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One-on-One: Should NHL allow players to play in the Olympics?

No
The last Winter Olympics gave us an instant classic in the second installment of USA vs. Canada.
Zach Parise’s goal with less than 30 seconds in regulation to tie the game and send it to overtime was one of the greatest goals ever scored and Sidney Crosby’s goal sadly belongs in the same realm.
But the NHL should consider itself lucky. There were no serious injuries reported over the course of international play.
The teams most represented in these tournaments are normally the top-tier hockey clubs, and for the NHL it could be potentially devastating to lose a player like Crosby, Evgeni Malkin or Alex Ovechkin for extended periods of time in games that don’t even matter to your league.
Plus these games don’t really translate into good publicity for the league. They are almost like all-star games.
The competition at the bottom was not very good and teams like Germany and Latvia saw a lot of their games hit 10 total goals, most of which were scored by the other teams.
The worst team in the NHL, the Edmonton Oilers, will still give a team like the Capitals or Sharks a run for their money. And a game with that much offense is very rare to see in NHL play.
The NHL is gracious enough to let these guys put on their countries’ sweaters and I don’t blame them for that but at the same time you have to keep your product working. By letting them play outside of your realm, you’re allowing for too much risk.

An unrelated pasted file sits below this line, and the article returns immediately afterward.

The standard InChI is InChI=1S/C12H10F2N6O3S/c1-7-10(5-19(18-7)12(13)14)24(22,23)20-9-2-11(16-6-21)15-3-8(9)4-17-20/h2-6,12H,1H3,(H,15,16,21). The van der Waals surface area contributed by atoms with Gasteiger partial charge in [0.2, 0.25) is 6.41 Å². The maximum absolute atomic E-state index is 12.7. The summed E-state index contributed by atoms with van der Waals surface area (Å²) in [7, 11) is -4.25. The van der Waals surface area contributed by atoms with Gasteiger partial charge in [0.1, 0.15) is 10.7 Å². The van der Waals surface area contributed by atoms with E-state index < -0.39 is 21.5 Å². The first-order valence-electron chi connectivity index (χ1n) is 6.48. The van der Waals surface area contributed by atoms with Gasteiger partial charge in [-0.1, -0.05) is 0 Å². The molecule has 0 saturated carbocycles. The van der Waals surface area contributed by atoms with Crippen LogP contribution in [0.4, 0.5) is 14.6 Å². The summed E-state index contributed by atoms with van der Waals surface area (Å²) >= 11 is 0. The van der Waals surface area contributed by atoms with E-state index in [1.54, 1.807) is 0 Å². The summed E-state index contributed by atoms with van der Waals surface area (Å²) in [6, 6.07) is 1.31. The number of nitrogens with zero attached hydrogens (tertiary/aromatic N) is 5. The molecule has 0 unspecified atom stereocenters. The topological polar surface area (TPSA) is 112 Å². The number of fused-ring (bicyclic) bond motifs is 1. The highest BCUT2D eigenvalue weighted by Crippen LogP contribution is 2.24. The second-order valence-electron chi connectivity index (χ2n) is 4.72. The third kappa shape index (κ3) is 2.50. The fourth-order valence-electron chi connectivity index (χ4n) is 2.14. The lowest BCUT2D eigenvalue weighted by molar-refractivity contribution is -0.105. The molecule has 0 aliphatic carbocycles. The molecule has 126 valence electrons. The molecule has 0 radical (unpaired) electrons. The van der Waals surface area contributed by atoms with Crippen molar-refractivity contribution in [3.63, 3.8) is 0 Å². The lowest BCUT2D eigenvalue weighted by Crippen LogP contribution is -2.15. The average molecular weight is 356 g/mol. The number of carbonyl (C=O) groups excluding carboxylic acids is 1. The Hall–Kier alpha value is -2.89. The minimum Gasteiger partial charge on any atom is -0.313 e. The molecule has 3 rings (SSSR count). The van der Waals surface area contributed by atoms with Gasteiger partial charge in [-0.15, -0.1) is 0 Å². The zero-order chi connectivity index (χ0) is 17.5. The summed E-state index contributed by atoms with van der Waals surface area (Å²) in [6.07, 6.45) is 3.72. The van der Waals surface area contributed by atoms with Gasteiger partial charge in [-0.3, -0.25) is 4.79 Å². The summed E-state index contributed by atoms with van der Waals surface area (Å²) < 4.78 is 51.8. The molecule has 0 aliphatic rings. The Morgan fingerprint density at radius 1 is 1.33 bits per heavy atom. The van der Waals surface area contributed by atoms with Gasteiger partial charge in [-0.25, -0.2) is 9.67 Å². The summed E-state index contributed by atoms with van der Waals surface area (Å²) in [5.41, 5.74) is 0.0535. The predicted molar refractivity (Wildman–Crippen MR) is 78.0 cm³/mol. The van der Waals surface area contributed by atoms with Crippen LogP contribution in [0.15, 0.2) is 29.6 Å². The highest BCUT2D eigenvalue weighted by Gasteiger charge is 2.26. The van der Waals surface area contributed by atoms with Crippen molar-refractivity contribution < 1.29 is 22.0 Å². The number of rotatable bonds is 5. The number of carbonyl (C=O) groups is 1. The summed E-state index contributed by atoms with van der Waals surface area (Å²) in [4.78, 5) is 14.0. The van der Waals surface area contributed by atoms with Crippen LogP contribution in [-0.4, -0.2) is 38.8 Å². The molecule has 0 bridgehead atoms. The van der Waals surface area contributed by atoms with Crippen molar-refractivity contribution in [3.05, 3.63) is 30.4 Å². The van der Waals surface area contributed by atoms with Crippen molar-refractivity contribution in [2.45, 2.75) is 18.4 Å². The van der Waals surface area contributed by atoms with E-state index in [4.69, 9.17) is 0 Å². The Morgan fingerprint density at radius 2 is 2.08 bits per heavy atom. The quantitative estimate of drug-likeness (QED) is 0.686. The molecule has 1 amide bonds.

-Bill Hopkins
If you are like me, and millions of other people around the world, then you were glued to the TV screen on Sunday afternoon watching the USA vs. Canada gold medal hockey game. With everyone in the United States hoping the Americans would bring home a gold medal for the first time since the 1980 Winter Games. 
If you watched, you saw Canadian Sydney Crosby become a national hero, scoring the winning goal past the American Ryan Miller in overtime. 
Now what do those two names have in common? They are both NHL players. 
If you take NHL players out of the Olympics then you are doing two things. 
First, you are taking excitement away from the fans by watching players that they know aren’t playing the best hockey there can be. Second, you are hurting the players that play in the NHL because they would not be able to represent their country in what should be the single greatest moment of their professional careers. 
Maybe this isn’t true in America, but the Olympics are kind of a big deal around the world. 
Thousands of athletes, all around the world, dream of representing their country in the grandest athletic stage of them all, in hopes of becoming national icons.
If the NHL players are stripped of this right to represent their country then we are saying the NHL is more important than national pride and bigger than the Olympics, which may be different for some, but for me is completely wrong. 
-Hayden Shaver